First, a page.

Cardinal Dziwisz talks Krakow, Saint John Paul II

Cardinal Dziwisz talks Krakow, Saint John Paul II

St. John Paul II, circa 1995. Credit: L'Osservatore Romano.
St. John Paul II, circa 1995. Credit: L'Osservatore Romano.

.- As World Youth Day approaches, the Archbishop of Krakow recently spoke with EWTN Deutschland about the “city of saints” hosting the gathering, and about its most famous son – St. John Paul II.

“You ask me where I have seen [John Paul II's] holiness. Well, we know that he was a very talented man – a writer, a poet, a speaker, an actor; but most of all, a great pray-er,” Cardinal Stanislaw Dziwisz told EWTN's Robert Rauhut.

Cardinal Dziwisz was ordained a priest of the Archdiocese of Krakow in 1963 by St. John Paul II, who was then an auxiliary bishop of the city. Wojtyla was appointed archbishop the following year, and then-Fr. Dziwisz became his secretary soon thereafter – a role in which he served until the Pope's death in 2005.

He said St. John Paul II “had already discovered the importance of prayer as a boy back in Wadowice. He organized his whole life in a way such that it had a great reference to God; such that his life became a prayer to the Lord himself … He did not split his time between work, sports, and prayer … Everything he did served the Lord's will, in some way.”

“He granted audiences, he held different meetings, but the people who were close to him knew he was praying even then.”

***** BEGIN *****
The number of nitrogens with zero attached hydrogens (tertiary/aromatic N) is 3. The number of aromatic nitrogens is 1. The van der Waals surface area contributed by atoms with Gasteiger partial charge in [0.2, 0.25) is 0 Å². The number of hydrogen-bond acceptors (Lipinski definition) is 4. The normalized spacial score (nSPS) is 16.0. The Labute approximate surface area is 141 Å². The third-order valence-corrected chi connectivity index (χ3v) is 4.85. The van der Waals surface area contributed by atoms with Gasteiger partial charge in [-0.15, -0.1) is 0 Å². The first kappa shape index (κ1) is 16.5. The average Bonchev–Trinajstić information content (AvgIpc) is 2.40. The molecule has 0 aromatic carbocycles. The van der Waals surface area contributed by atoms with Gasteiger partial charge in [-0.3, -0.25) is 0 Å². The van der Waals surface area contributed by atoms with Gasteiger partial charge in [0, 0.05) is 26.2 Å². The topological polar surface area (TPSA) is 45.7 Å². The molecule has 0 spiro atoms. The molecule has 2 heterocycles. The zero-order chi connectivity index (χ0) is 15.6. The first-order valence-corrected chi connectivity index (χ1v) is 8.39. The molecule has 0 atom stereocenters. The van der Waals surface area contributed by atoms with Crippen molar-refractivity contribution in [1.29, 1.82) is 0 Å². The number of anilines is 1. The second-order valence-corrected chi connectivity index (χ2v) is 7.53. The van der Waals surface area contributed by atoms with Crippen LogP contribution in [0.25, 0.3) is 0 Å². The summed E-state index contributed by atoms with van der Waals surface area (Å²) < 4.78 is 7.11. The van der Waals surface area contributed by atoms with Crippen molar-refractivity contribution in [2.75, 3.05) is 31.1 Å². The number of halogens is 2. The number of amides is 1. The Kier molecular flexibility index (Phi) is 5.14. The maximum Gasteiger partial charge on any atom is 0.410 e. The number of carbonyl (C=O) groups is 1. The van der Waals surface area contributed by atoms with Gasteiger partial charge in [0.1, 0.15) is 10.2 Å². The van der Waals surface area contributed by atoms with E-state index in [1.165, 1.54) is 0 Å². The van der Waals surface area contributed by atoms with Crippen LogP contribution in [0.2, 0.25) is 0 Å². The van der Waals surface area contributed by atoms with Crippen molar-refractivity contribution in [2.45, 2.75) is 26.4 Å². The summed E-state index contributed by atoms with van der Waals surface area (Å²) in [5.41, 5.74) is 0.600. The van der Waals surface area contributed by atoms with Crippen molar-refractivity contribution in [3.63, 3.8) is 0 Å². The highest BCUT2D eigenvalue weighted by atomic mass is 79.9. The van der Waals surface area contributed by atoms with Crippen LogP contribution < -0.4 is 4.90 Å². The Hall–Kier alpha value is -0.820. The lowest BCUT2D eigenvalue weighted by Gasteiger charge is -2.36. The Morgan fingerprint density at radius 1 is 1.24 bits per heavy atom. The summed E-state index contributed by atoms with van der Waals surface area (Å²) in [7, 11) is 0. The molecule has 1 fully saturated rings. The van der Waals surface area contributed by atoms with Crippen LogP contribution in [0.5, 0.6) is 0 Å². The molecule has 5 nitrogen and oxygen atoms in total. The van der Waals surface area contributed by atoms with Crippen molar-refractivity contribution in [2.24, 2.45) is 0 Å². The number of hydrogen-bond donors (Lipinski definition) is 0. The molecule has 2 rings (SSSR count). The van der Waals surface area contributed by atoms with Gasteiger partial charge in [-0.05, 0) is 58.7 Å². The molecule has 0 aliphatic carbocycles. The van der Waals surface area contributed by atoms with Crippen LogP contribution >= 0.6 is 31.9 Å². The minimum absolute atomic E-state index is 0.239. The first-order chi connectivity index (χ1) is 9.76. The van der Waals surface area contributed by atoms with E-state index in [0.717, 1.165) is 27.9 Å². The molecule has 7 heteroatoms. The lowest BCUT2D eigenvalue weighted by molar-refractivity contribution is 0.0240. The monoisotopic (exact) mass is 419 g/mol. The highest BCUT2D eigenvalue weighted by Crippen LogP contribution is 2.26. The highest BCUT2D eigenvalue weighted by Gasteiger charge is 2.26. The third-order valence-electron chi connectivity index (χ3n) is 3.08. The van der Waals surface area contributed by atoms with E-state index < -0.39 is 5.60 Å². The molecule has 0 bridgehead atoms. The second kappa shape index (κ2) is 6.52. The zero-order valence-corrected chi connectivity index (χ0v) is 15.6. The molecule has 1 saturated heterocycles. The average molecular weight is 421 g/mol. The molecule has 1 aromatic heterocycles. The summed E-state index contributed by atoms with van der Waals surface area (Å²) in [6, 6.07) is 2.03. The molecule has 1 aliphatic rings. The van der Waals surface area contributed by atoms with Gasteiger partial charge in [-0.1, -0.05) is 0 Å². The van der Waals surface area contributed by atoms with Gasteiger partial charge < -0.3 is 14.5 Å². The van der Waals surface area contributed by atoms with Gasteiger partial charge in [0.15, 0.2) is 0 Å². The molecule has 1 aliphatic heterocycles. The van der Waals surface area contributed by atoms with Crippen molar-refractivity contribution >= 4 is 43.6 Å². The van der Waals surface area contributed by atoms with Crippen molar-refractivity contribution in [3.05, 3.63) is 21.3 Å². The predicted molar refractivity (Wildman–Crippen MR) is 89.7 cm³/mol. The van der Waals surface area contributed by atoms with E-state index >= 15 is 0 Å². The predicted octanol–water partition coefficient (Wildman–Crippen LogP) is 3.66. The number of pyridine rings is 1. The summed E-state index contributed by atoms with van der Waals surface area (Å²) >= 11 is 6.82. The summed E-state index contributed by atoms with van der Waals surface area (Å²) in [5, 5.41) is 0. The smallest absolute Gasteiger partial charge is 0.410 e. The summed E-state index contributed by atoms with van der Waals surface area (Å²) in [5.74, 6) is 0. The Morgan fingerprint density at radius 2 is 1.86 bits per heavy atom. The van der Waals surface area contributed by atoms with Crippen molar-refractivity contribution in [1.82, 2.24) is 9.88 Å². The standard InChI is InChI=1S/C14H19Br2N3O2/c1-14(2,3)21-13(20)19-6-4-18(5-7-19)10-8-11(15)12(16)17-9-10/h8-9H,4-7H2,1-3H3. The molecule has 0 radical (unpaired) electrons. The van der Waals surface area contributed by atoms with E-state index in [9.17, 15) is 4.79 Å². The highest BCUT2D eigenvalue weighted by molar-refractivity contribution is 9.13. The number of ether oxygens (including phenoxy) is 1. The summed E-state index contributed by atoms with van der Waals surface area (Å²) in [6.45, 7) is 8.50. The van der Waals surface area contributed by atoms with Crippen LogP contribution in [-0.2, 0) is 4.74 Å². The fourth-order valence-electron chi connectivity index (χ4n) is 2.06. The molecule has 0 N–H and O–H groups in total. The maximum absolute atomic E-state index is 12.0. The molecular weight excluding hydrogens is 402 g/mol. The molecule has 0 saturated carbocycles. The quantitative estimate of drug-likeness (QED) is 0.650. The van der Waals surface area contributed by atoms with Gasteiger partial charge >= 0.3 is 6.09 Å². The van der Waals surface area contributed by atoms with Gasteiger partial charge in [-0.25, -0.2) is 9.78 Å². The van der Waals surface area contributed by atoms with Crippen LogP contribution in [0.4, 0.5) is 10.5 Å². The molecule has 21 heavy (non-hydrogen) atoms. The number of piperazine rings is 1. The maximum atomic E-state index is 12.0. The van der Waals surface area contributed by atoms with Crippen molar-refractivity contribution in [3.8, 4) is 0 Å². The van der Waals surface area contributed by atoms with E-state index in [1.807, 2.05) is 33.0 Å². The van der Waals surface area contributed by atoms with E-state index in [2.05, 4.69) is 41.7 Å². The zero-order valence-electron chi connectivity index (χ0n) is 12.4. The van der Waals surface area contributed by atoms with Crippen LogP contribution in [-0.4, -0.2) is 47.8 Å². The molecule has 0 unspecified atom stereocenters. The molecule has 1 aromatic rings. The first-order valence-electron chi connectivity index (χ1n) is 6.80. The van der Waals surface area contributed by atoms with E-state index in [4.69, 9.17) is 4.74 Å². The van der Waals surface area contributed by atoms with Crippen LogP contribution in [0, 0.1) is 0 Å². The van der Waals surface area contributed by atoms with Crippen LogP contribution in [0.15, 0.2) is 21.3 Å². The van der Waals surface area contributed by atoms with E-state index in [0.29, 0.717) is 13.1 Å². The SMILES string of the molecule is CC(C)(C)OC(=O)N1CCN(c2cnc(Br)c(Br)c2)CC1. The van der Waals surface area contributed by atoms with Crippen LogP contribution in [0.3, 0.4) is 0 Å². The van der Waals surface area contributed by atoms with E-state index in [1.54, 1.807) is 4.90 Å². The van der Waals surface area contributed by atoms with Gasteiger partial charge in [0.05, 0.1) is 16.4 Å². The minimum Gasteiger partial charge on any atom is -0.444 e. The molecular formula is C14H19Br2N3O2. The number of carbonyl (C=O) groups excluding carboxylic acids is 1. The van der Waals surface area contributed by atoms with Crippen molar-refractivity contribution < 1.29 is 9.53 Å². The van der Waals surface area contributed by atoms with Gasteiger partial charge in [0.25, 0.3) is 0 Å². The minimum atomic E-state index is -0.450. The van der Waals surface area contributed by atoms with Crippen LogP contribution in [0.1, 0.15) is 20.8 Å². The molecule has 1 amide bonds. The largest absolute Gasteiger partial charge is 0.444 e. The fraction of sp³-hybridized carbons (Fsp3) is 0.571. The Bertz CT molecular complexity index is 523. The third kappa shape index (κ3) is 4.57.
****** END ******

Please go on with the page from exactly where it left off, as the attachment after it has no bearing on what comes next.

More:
The cardinal reflected that when one of the Pope's staff would tell him of a difficult situation to which they couldn't find a solution, St. John Paul II would reply, “I do not see one either, because we have not yet prayed enough … Let us introduce this matter to the Lord: a solution will then arise in some way; the issue will solve itself, always through prayer.”

St. John Paul II's prayerfulness was “with him from the time he was a child,” Cardinal Dziwisz reflected. “His father played a great role for that matter. He taught him the prayer to the Holy Spirit, which accompanied him his whole life. Even on his last Saturday, on the day he died, he recited this prayer to the Holy Spirit.”

He added that St. John Paul II was also very devoted to the Virgin Mary and the rosary: “for him that was always a Christological prayer: contemplation of the work of redemption with the Mother of God.”

The late Pope spent time in Eucharistic adoration daily, and made a Holy Hour every Thursday. Cardinal Dziwisz said St. John Paul II “encouraged us to compensate the time that the Apostles overslept” during Christ's agony in the garden.

St. John Paul II “saw the positive in everyone,” which Cardinal Dziwisz attributed to “his theology – the picture of God in men, this appreciation towards everyone.”

The saint's legacy is kept alive particularly through his magisterium, the cardinal said, calling it “a point of reference in many areas,” especially the family: “He has left us a great doctrine in that field.” As an exemplar he mentioned Familiaris consortio, St. John Paul II's 1981 apostolic exhortation on the role of the Christian family in the modern world, noting that Pope Francis' own recent exhortation on the family “quotes John Paul II many times.”